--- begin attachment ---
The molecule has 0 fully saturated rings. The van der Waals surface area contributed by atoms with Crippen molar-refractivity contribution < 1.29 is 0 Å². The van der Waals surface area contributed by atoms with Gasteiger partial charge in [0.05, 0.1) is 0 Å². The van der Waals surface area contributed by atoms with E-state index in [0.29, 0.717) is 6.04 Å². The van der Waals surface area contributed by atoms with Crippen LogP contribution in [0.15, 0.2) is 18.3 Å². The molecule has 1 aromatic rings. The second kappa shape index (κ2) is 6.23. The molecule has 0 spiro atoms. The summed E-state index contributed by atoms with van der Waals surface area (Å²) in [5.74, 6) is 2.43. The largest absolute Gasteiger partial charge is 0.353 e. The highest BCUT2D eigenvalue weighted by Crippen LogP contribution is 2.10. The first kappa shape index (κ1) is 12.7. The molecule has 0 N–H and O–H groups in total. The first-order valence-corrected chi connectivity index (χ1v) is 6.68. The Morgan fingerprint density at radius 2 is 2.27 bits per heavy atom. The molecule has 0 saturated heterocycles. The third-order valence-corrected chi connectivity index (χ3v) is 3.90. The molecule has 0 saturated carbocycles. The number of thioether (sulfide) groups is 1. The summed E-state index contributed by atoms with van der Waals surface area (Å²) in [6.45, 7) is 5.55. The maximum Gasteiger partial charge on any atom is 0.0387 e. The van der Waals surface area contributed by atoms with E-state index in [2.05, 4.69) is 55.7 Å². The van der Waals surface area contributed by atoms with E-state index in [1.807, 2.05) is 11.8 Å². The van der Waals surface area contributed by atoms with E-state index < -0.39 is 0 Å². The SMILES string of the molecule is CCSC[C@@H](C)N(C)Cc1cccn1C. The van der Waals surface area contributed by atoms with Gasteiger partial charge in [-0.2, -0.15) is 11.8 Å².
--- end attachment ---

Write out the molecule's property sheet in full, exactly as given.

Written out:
The molecule has 0 fully saturated rings. The van der Waals surface area contributed by atoms with Crippen molar-refractivity contribution < 1.29 is 0 Å². The van der Waals surface area contributed by atoms with Gasteiger partial charge in [0.05, 0.1) is 0 Å². The van der Waals surface area contributed by atoms with E-state index in [0.29, 0.717) is 6.04 Å². The van der Waals surface area contributed by atoms with Crippen LogP contribution in [0.15, 0.2) is 18.3 Å². The molecule has 1 aromatic rings. The second kappa shape index (κ2) is 6.23. The molecule has 0 spiro atoms. The summed E-state index contributed by atoms with van der Waals surface area (Å²) in [5.74, 6) is 2.43. The largest absolute Gasteiger partial charge is 0.353 e. The highest BCUT2D eigenvalue weighted by Crippen LogP contribution is 2.10. The first kappa shape index (κ1) is 12.7. The molecule has 0 N–H and O–H groups in total. The first-order valence-corrected chi connectivity index (χ1v) is 6.68. The Morgan fingerprint density at radius 2 is 2.27 bits per heavy atom. The molecule has 0 saturated heterocycles. The third-order valence-corrected chi connectivity index (χ3v) is 3.90. The molecule has 0 saturated carbocycles. The number of thioether (sulfide) groups is 1. The summed E-state index contributed by atoms with van der Waals surface area (Å²) in [6.45, 7) is 5.55. The maximum Gasteiger partial charge on any atom is 0.0387 e. The van der Waals surface area contributed by atoms with E-state index in [2.05, 4.69) is 55.7 Å². The van der Waals surface area contributed by atoms with E-state index in [1.807, 2.05) is 11.8 Å². The van der Waals surface area contributed by atoms with E-state index < -0.39 is 0 Å². The SMILES string of the molecule is CCSC[C@@H](C)N(C)Cc1cccn1C. The van der Waals surface area contributed by atoms with Gasteiger partial charge in [-0.2, -0.15) is 11.8 Å².